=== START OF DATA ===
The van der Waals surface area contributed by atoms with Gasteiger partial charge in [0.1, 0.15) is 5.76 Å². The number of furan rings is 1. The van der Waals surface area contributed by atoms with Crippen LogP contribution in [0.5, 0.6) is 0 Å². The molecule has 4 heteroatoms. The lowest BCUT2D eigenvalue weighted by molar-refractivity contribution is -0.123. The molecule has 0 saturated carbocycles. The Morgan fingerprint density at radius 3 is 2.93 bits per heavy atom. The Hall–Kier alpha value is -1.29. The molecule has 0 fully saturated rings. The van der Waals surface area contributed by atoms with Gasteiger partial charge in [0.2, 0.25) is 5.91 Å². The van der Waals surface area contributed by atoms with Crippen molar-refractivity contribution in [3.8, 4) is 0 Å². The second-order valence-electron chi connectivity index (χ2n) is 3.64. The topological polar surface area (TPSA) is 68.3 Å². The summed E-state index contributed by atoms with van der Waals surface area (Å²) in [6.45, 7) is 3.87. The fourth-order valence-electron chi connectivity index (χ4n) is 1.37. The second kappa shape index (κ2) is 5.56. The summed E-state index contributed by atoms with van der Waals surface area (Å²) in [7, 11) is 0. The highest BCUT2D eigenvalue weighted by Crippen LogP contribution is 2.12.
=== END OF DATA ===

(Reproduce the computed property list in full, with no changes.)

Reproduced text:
The van der Waals surface area contributed by atoms with Gasteiger partial charge in [0.1, 0.15) is 5.76 Å². The number of furan rings is 1. The van der Waals surface area contributed by atoms with Crippen LogP contribution in [0.5, 0.6) is 0 Å². The molecule has 4 heteroatoms. The lowest BCUT2D eigenvalue weighted by molar-refractivity contribution is -0.123. The molecule has 0 saturated carbocycles. The Morgan fingerprint density at radius 3 is 2.93 bits per heavy atom. The Hall–Kier alpha value is -1.29. The molecule has 0 fully saturated rings. The van der Waals surface area contributed by atoms with Gasteiger partial charge in [0.2, 0.25) is 5.91 Å². The van der Waals surface area contributed by atoms with Crippen molar-refractivity contribution in [3.8, 4) is 0 Å². The second-order valence-electron chi connectivity index (χ2n) is 3.64. The topological polar surface area (TPSA) is 68.3 Å². The summed E-state index contributed by atoms with van der Waals surface area (Å²) in [6.45, 7) is 3.87. The fourth-order valence-electron chi connectivity index (χ4n) is 1.37. The second kappa shape index (κ2) is 5.56. The summed E-state index contributed by atoms with van der Waals surface area (Å²) in [7, 11) is 0. The highest BCUT2D eigenvalue weighted by Crippen LogP contribution is 2.12.